Realizing excessive loquaciousness has derailed me before, I will risk broaching this subject with an audacious hope (or should that be "bodacious pope"?) with Ian W's (from the Musica Sacram Forum)quote:
"I was involved in that discussion. I can only speak for myself, but my take wasn't quite how you describe things. As far as my limited experience of the Sistine choir goes, I agree with you that they're not a good advertisement for Catholic liturgical music. As you say, there's a tendency to the soloistic. Also, they have problems with intonation. But ... we shouldn't throw out the baby with the bathwater. There are distinct choral traditions other than the 'English' sound. It should be possible for a choir director to work within one of those traditions, to develop a balance that respects liturgy, place and resource. Any move to uniformity would not only be unnecessary; it would impoverish us all. "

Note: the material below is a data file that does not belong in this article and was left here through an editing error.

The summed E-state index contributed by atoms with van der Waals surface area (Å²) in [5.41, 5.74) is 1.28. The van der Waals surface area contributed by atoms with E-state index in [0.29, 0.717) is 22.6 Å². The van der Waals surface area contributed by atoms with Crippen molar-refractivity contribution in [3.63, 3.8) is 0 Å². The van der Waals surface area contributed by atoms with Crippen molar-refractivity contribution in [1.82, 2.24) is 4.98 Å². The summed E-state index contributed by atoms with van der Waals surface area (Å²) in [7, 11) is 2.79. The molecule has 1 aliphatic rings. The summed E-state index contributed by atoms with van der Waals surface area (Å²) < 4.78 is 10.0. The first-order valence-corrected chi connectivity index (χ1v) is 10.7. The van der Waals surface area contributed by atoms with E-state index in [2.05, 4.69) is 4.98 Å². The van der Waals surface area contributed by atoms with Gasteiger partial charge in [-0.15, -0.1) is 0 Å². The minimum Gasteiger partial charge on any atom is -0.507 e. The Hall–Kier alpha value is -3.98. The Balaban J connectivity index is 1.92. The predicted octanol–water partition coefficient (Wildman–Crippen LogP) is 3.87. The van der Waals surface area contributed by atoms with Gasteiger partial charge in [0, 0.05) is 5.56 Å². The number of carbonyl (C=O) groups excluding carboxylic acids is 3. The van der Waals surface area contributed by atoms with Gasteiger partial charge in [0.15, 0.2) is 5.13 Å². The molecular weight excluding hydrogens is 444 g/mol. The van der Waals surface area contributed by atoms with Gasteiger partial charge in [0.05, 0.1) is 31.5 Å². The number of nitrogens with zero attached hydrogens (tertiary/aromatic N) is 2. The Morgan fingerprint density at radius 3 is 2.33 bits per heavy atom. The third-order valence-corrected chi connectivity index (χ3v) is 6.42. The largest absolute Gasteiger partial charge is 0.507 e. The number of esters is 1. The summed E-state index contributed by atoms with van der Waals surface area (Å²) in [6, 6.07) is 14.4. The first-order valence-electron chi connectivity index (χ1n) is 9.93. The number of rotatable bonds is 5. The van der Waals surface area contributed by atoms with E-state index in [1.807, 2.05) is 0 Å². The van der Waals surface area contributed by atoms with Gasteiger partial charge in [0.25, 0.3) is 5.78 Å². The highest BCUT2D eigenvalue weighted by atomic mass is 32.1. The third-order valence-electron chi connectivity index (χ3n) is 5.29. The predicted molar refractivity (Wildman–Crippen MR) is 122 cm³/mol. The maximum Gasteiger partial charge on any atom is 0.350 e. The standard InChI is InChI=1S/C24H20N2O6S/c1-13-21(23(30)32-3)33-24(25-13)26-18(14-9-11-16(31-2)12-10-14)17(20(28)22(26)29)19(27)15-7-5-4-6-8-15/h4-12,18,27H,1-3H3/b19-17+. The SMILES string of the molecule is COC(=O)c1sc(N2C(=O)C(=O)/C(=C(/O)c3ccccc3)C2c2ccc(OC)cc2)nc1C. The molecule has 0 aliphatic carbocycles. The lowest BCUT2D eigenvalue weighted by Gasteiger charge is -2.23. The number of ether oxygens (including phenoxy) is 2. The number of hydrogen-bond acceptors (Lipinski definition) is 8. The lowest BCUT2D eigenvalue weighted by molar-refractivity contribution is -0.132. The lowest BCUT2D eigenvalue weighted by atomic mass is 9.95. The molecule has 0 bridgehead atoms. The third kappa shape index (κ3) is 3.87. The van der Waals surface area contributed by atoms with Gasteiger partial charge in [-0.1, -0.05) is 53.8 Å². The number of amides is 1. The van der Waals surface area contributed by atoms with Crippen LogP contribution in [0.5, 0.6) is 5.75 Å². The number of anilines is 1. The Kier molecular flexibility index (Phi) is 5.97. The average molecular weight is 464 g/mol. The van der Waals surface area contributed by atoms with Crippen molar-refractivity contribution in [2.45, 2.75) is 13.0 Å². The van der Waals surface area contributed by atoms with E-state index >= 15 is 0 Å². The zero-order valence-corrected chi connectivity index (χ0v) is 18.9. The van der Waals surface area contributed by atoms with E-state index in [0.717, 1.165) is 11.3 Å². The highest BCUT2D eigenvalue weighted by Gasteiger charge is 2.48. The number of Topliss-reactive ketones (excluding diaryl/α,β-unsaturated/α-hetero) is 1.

As Mike knows, I like Francis, have heard the capella "live" here in the states, in my city almost a couple of decades ago. They were on "tour" in the states during Lent, if I recall as late as the week prior to Palm Sunday. They were under Msgr. Bertolucci's direction. The concert consisted solely of the Palestrina settings of the Songs of Solomon. Prior to that, my only serious consideration of them were in masters seminars where recordings, both audio and video, were used as pedagogical examples of what a choral experience should NOT consist of. "Nuff said" there.I think it telling that we, at least, can agree that this group is not a "good advertisement" for the Church. This sentiment has just the slightest amount of benign tolerance among catholic musicians, that despite themselves (and I really try to not include the singers individually in this culpability) we credit their continued contributions and efforts to their legacy as the pope's personal ensemble, replete with the legends of Josquin, Lassus, Palestrina, Allegri. And I know, Mike, you have no reason to fret over their performance practice in those eras by comparison to that of the last two centuries. If they suffered internal problems, they certainly were behavioral like every other contemporaneous choir well into the Baroque. But I digress.Ian's criticisms also seem a bit bridled and measured: "soloistic" which, of course, breeds issues with "intonation." Not mentioned was the obvious lack of solid vocal development and care the boys should receive (which I saw in living color from the front row.) I'll try to be brief here: it could be argued that the capella does not meet the basic criteria of being a choir, other than it performs only for liturgies in church. This is a grand opera chorus in cassocks and surplices, in my estimation. And yes, one may argue that type of ensemble does fall into the category of a "choral tradition." But I believe an overwhelming majority of choral scholars would regard this "choir's" product as dysfunctional in all major areas of CHORAL proficiency, no matter what western tradition nuances would color the other various regional "sounds."Would we endorse the indigenous choral tone of lowlands' Mississippi shape-note singers, or the Bulgarian Radio Women's Chorus, or Ladysmith Black Mambazo as the "baby in the bathwater" and worthy of keeping IN TACT simply because they happened to be ensconsed in five centuries of service tradition at the Vatican?I have, through 25 years of ACDA membership and convention attendance, been privileged to hear most of the finest ensembles likely assembled in history, if you measure competence by evolving scholarship keeping pace with the natural human inclination to improve upon performance in art, athletics, invention etc. The Swedish Radio Choir under Ericcson was not a final terminus; what they achieved spawned even more stunning choral ensembles. The Kings College "sound" of Sir David Willcock has yielded many progeny, and in agreement with Ian, not all identical or xerox copies of each other's tonal properties. The bold richness of the Stuttgart Kammerchor under Bernius is full bodied, vibrant but never lists toward an aural assault upon the ear. The purity of some Asian choirs, the Dale Warland Singers, Chanticleer, St. Olafs and Brigham Young University choirs is breathtaking.No one has suggested that these schools of thought (choral philosophy ala Howard Swan) move toward bland uniformity.But the irony of the notion of moving toward uniformity while discussing the Sistine Chapel Choir is too much to ignore. Their leadership's insistence upon maintaining this clearly chauvinistic approach to corporate singing is deliberately antithetic to the very concept of "uniformity," which has to be the first foundation of truly choral excellence in any genre! It is also antithetic to the successful negotiation of the two native art forms that it is called to serve: chant and polyphony, as any reasonable choral scholar understands them. (Another irony- the fete celebrating the lifelong contribution of Msgr. Bertolucci in which both he and the Holy Father pounded into the collective consciousness the dire need to return to these forms universally; well, yes, the capella under the monsignor sang all Palestrina, all the time! They just did a Gawdawful job of it!) And lastly, as long as this ensemble is not fundamentally revamped to reflect universally understood standards of choral beauty, it remains antithetical to the very principles of beauty that Cardinal Ratzinger proposed as a necessary step in returning "beauty" to sacred worship in THE SPIRIT OF THE LITURGY.I haven't googled anything prior to these thoughts, but I remember reading in someone's blog that the new Marini has plans in place to initiate such a revamping of this singularly unique ensemble. I hope sooner than later. I would love to hear precision in beauty eminating from them even if via an EWTN/CTV broadcast. Were they such a compelling choir, perhaps the commentators would then keep their traps shut during the communios.Thus endeth the rant.